We're in a bit of a bad spell at the moment where most requests are receive a "No" or are ignored completely, or at worst, responded to with a swing, kick or falling-down tantrum.  For example, in the morning if he gets ready quickly enough, we use the opportunity to play with his Legos as bait for a smooth morning routine.  Of course, when the time comes to leave the house, he just has to do "one more thing" or make everything perfect before he leaves, which time usually doesn't allow for.  Same thing goes for bedtime, and usually there's a major meltdown when we try to drag him away.  And for the record, we do give him fair warning like you're supposed to do with kids, but no matter what, we get resistance.  So, perhaps those opportunities are going to go away completely and he'll learn the extra hard way.

He's also been having quite a crappy run at daycare, which is unfortunate because generally he'd been pretty good there in the past year (since his behavior caused him to miss last year's trip to the pumpkin patch, in fact).  There's some talking back, some potty talk or general mean talk (which is a big problem at home, too), and some disrespect toward toys.  I know that a lot of this stuff is a product of hanging out with a lot of boys at daycare (there are maybe two or three girls in the room most of the time, as opposed to a LOT of boys), and once in a while we get a, "Well, ______ was saying/doing that," at which point we give the whole "If your friend jumped off a bridge..." talk in terms more appropriate for a four year old.  I know he didn't get a lot of this behavior from being in our house, so that part is hard and is definitely the top downfall of daycare. 

He insists he wants to be good and do better, but even when we point out times that he's not obeying us, he still can't seem to control himself.  He even told us the other day that he doesn't know how to listen.  Part of me felt bad for him (because as a parent you fear that perhaps you really did never teach them how), and the other part of me wanted to strangle him (because how hard can it be to just do something?).  So, I've been trying to give him specific examples in moments of difficulty that "listening" would entail doing whatever it is I'm telling him to do at that moment.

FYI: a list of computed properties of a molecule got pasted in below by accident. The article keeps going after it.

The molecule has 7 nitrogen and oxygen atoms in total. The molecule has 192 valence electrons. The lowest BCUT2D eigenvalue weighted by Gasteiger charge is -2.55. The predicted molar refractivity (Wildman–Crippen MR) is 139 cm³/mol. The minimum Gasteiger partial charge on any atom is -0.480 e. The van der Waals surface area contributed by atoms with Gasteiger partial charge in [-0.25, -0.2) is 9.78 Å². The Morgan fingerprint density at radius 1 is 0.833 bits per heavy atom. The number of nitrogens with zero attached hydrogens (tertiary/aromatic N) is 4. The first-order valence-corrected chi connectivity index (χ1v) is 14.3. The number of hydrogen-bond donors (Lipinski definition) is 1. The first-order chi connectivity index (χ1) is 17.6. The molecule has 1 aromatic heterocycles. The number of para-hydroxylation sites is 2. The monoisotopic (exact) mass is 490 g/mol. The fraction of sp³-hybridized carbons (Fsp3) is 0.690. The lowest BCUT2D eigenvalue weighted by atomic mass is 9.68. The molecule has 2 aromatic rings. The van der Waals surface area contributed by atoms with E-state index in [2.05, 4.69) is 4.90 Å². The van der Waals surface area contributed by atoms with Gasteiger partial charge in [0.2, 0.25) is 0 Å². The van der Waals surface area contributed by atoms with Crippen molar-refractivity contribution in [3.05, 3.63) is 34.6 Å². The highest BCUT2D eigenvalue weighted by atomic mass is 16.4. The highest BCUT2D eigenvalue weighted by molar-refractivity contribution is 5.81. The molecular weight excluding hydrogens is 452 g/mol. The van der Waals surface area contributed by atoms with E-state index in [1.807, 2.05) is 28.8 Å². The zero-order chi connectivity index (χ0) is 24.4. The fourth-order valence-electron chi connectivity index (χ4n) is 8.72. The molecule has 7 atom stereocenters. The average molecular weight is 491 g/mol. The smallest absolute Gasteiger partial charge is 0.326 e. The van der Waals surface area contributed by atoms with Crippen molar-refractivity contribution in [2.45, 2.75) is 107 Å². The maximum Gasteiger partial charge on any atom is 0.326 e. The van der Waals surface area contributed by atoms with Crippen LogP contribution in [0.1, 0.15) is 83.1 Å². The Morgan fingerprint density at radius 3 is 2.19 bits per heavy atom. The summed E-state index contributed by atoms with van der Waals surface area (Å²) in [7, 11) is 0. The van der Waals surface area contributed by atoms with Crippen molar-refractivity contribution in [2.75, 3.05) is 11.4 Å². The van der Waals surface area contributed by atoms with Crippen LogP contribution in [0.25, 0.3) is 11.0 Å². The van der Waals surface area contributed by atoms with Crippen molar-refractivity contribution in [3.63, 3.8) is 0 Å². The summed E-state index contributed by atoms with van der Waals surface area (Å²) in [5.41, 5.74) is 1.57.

The tough part of all of this is that aside from these (many) moments where he's giving us a smart mouth or a tantrum, he can be SO awesome.  When he's being good, he can be really fun to hang out with.  He's got such an imagination and he can say and do the funniest things.  His bedtime singing of late (which we hear over the monitor) has been hilarious.  It's obvious that he's very smart and has a very good command of language.  He can be a very engaging child, and he's a very good independent player.  When he puts it all together and cooperates, it's so amazing to hang out with him.  But those moments are too few and far between.  Most of the time he's fixated on what he wants and won't settle for less.  We do our best to not let him win, but I'm at a serious disadvantage since I can't carry him, can't battle him, and have to protect my belly.  Yelling doesn't work, threats of discipline make the behavior worse at times, and everything seems to escalate into a bigger battle than it should be, which dilutes the effectiveness of battles in general.  But we don't really know what else to do so we feel a little stuck.

Hence why Santa even comes into the picture.  This time of year it's about the best threat in our arsenal.  Sad, isn't it?  Let's just hope we can get it to work well enough to get him in good habits that last...